Coronavirus Developments, COVID-19 Deaths, Three New Yorks, No Vaccine Until Well Into 2021

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Dr. Anthony Fauci, the nation’s leading infectious disease expert and director of the National Institute of Allergies and Infectious Diseases, warned on Friday a coronavirus vaccine will not be widely available until well into 2021 as COVID-19 deaths topped 1,000 for the third consecutive day high –California, Texas and Florida reporting more than half of the deaths.

As the pandemic surged unabated, Republicans and Democrats battled over a coronavirus relief package.

Fauci, in a live interview with the Washington Post, said a COVID-19 vaccine may not be “widely available” until several months into 2021, and life really can’t get back to normal until enough people have received the shot. He said scientists just don’t know that much about the virus.

“It is likely that at the beginning of next year we would have tens of millions of doses available. I think as we get into 2021, several months in, that you would have vaccines that would be widely available,” he said

At the same time, Fauci discussed school reopenings, which came on the heels of the Centers for Disease Control and Prevention release of new guidelines for school reopenings in the fall.

The Trump administration has said that at least 300 million doses of a vaccine will be available in January. But Dr. Fauci maintained that more information is needed to understand how much protection the body’s immune system needs from the virus and how long that protection will last.

The U.S. reported more than 1,000 COVID-19 deaths for the third consecutive day Thursday with Florida, California and Texas making up more than 500 of those deaths, The New York Times database indicated. Nationwide there have been 144,300 COVID-19 deaths, Johns Hopkin University reported.

Texas reported the largest number of deaths at 192, followed by Florida with 173 and California with 152, the Times database said. The three states have seen a surge in cases in recent days. Overall, Florida has 389,800 cases of the virus while Texas reported 373,000 positive cases, Johns Hopkins said. California, which is now considered the new epicenter for the infection, leads with 430,700 confirmed cases of the virus.

The news of the increasing cases of the coronavirus and growing number of deaths in the three states prompted Deborah Birx, the White House coronavirus task force coordinator, to call the three states “three New Yorks” on “NBC’s “Today” show. New York, which was previously considered the epicenter of the virus, has managed to reduce its spread, reporting 409,600 cases of the coronavirus as of late afternoon Friday.

“I just want to make it clear to the American public, what we have right now are essentially three New Yorks with these three major states,” Birx said during the interview.

“We’re really having to respond as an American people, and that’s why you hear us calling for masks and increased social distancing to really stop the spread of this epidemic,” she added.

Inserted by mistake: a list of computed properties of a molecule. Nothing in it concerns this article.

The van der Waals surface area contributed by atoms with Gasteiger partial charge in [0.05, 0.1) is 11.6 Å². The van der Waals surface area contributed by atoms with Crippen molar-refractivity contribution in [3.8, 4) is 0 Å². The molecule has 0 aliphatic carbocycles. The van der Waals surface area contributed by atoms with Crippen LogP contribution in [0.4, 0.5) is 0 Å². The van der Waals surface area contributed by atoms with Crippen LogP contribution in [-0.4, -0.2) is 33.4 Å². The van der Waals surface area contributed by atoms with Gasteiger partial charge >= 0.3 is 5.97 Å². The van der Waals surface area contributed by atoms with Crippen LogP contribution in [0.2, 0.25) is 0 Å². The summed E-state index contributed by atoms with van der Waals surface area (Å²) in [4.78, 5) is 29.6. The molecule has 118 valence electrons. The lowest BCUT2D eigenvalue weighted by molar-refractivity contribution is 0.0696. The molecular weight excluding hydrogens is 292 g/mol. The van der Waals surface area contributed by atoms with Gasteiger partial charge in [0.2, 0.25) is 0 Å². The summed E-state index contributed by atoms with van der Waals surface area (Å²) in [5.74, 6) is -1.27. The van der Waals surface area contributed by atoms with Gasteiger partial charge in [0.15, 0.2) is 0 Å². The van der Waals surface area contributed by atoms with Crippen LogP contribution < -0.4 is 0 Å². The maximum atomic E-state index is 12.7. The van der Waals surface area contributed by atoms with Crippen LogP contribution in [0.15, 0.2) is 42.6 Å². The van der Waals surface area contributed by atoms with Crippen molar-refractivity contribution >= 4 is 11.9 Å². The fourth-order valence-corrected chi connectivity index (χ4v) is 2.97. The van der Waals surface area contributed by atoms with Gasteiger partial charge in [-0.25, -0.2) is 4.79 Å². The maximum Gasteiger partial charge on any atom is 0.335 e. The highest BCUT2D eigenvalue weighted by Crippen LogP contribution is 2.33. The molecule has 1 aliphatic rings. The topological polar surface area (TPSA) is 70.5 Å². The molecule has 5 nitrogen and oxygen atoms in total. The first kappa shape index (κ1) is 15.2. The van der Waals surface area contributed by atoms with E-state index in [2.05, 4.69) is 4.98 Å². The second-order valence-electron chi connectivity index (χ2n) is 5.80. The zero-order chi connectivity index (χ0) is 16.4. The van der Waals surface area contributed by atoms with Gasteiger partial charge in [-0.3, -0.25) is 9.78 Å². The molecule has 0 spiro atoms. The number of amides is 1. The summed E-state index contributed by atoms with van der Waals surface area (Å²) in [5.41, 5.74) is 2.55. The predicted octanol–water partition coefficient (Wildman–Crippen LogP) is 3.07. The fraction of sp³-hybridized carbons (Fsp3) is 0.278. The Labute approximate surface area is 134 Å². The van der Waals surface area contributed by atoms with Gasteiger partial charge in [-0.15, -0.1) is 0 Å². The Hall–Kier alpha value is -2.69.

Birx also warned in a private meeting with local and state health officials that the coronavirus task force was monitoring 12 U.S. cities that are seeing significant increases in the coronavirus, urging them to take aggressive mitigation efforts, nonprofit Center for Public Integrity reported from audio it obtained.

“There are cities that are lagging behind and we have new increases in Miami, New Orleans, Las Vegas, San Jose, St. Louis, Indianapolis, Minneapolis, Cleveland, Nashville, Pittsburgh, Columbus and Baltimore, so we’re tracking this very closely,” Birx said. “We’re working with the state officials to make sure we’re responding together, but when you first see that increased test positivity, that is when to start the mitigation efforts.

“I know it may look small, and you may say that only went from 5 to 5.5 [%], and we’re going to wait and see what happens,” she added. “If you wait another three to four, even five, days, you’ll start to see a dramatic increase in cases. So finding and tracing those very early individuals is really critical.”

Also, on Friday as Republicans and Democrats continued to hash out a plan for the next coronavirus relief package as the $600 weekly enhanced unemployment benefit was set to run out at the end of the month.

While the week was spent negotiating, the parties had yet to come to agreement as they headed home for the weekend. Republicans haven’t even come to agreement within the caucus.

As unemployment numbers rose for the first time since March and many states consider rolling back reopening plans, Treasury Secretary Steven Mnuchin said: “We don’t want this to expire next Friday. It’s not a difficult concept. You don’t get paid more to stay home than you do when you have a job.”

Paul Krugman, Nobel laureate, disagreed, saying ending the payments would create a “gratuitous disaster.”

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